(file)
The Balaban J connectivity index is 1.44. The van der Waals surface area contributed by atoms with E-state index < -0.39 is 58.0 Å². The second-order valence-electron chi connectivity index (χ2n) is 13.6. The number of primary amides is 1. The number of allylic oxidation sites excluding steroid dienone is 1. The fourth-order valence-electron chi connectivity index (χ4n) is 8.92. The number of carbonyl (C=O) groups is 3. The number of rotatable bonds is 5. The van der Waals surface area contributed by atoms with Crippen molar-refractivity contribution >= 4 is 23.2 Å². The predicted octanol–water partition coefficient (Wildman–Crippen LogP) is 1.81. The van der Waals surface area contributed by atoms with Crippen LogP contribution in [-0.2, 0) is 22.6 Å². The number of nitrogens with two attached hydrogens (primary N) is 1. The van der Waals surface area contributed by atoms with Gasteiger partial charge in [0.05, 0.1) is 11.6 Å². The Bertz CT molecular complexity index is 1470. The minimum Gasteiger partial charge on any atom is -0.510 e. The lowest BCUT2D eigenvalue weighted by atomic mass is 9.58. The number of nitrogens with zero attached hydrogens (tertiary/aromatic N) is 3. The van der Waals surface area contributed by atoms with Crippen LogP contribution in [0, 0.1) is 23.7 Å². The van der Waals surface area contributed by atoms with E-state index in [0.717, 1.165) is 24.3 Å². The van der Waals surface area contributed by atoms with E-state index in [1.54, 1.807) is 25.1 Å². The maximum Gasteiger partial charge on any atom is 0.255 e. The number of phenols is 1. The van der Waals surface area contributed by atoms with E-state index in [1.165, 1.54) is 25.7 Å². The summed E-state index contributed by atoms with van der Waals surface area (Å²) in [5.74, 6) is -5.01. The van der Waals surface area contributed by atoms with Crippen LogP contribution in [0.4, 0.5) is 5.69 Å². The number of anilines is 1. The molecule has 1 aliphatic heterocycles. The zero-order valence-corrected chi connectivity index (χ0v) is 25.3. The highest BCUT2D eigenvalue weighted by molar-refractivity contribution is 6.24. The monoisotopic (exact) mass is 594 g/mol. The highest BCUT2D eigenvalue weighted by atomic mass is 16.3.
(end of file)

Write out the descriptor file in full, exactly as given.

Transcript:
The Balaban J connectivity index is 1.44. The van der Waals surface area contributed by atoms with E-state index < -0.39 is 58.0 Å². The second-order valence-electron chi connectivity index (χ2n) is 13.6. The number of primary amides is 1. The number of allylic oxidation sites excluding steroid dienone is 1. The fourth-order valence-electron chi connectivity index (χ4n) is 8.92. The number of carbonyl (C=O) groups is 3. The number of rotatable bonds is 5. The van der Waals surface area contributed by atoms with Crippen molar-refractivity contribution >= 4 is 23.2 Å². The predicted octanol–water partition coefficient (Wildman–Crippen LogP) is 1.81. The van der Waals surface area contributed by atoms with Crippen LogP contribution in [-0.2, 0) is 22.6 Å². The number of nitrogens with two attached hydrogens (primary N) is 1. The van der Waals surface area contributed by atoms with Gasteiger partial charge in [0.05, 0.1) is 11.6 Å². The Bertz CT molecular complexity index is 1470. The minimum Gasteiger partial charge on any atom is -0.510 e. The lowest BCUT2D eigenvalue weighted by atomic mass is 9.58. The number of nitrogens with zero attached hydrogens (tertiary/aromatic N) is 3. The van der Waals surface area contributed by atoms with Crippen LogP contribution in [0, 0.1) is 23.7 Å². The van der Waals surface area contributed by atoms with E-state index in [0.717, 1.165) is 24.3 Å². The van der Waals surface area contributed by atoms with E-state index in [1.54, 1.807) is 25.1 Å². The maximum Gasteiger partial charge on any atom is 0.255 e. The number of phenols is 1. The van der Waals surface area contributed by atoms with E-state index in [1.165, 1.54) is 25.7 Å². The summed E-state index contributed by atoms with van der Waals surface area (Å²) in [5.74, 6) is -5.01. The van der Waals surface area contributed by atoms with Crippen LogP contribution in [0.4, 0.5) is 5.69 Å². The number of anilines is 1. The molecule has 1 aliphatic heterocycles. The zero-order valence-corrected chi connectivity index (χ0v) is 25.3. The highest BCUT2D eigenvalue weighted by molar-refractivity contribution is 6.24. The monoisotopic (exact) mass is 594 g/mol. The highest BCUT2D eigenvalue weighted by atomic mass is 16.3.